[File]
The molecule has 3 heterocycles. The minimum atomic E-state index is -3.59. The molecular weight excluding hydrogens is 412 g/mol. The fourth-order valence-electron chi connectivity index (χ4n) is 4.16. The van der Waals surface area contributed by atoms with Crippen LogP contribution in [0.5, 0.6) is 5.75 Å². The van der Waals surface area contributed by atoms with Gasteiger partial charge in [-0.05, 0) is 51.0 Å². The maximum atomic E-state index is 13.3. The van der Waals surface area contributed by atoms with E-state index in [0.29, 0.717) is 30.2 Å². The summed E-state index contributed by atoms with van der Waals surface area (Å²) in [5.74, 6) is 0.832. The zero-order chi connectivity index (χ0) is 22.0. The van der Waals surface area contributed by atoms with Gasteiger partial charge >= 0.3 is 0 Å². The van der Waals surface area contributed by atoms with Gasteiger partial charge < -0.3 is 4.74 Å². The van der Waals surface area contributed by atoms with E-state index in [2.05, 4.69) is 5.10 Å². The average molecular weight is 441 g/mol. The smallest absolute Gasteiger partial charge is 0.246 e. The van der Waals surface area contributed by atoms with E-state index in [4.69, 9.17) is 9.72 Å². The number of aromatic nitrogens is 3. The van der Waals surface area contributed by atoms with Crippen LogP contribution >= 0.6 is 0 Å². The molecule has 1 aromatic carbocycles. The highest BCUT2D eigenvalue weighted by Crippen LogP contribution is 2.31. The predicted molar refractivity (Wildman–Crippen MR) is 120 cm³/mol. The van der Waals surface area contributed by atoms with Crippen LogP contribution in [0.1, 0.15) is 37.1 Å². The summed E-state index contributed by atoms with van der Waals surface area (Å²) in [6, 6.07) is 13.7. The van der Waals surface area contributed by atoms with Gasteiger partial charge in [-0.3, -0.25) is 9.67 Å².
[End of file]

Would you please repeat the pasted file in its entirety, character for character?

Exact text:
The molecule has 3 heterocycles. The minimum atomic E-state index is -3.59. The molecular weight excluding hydrogens is 412 g/mol. The fourth-order valence-electron chi connectivity index (χ4n) is 4.16. The van der Waals surface area contributed by atoms with Crippen LogP contribution in [0.5, 0.6) is 5.75 Å². The van der Waals surface area contributed by atoms with Gasteiger partial charge in [-0.05, 0) is 51.0 Å². The maximum atomic E-state index is 13.3. The van der Waals surface area contributed by atoms with E-state index in [0.29, 0.717) is 30.2 Å². The summed E-state index contributed by atoms with van der Waals surface area (Å²) in [5.74, 6) is 0.832. The zero-order chi connectivity index (χ0) is 22.0. The van der Waals surface area contributed by atoms with Gasteiger partial charge >= 0.3 is 0 Å². The van der Waals surface area contributed by atoms with Gasteiger partial charge < -0.3 is 4.74 Å². The van der Waals surface area contributed by atoms with E-state index in [2.05, 4.69) is 5.10 Å². The average molecular weight is 441 g/mol. The smallest absolute Gasteiger partial charge is 0.246 e. The van der Waals surface area contributed by atoms with E-state index in [4.69, 9.17) is 9.72 Å². The number of aromatic nitrogens is 3. The van der Waals surface area contributed by atoms with Crippen LogP contribution >= 0.6 is 0 Å². The molecule has 1 aromatic carbocycles. The highest BCUT2D eigenvalue weighted by Crippen LogP contribution is 2.31. The predicted molar refractivity (Wildman–Crippen MR) is 120 cm³/mol. The van der Waals surface area contributed by atoms with Crippen LogP contribution in [0.1, 0.15) is 37.1 Å². The summed E-state index contributed by atoms with van der Waals surface area (Å²) in [6, 6.07) is 13.7. The van der Waals surface area contributed by atoms with Gasteiger partial charge in [-0.3, -0.25) is 9.67 Å².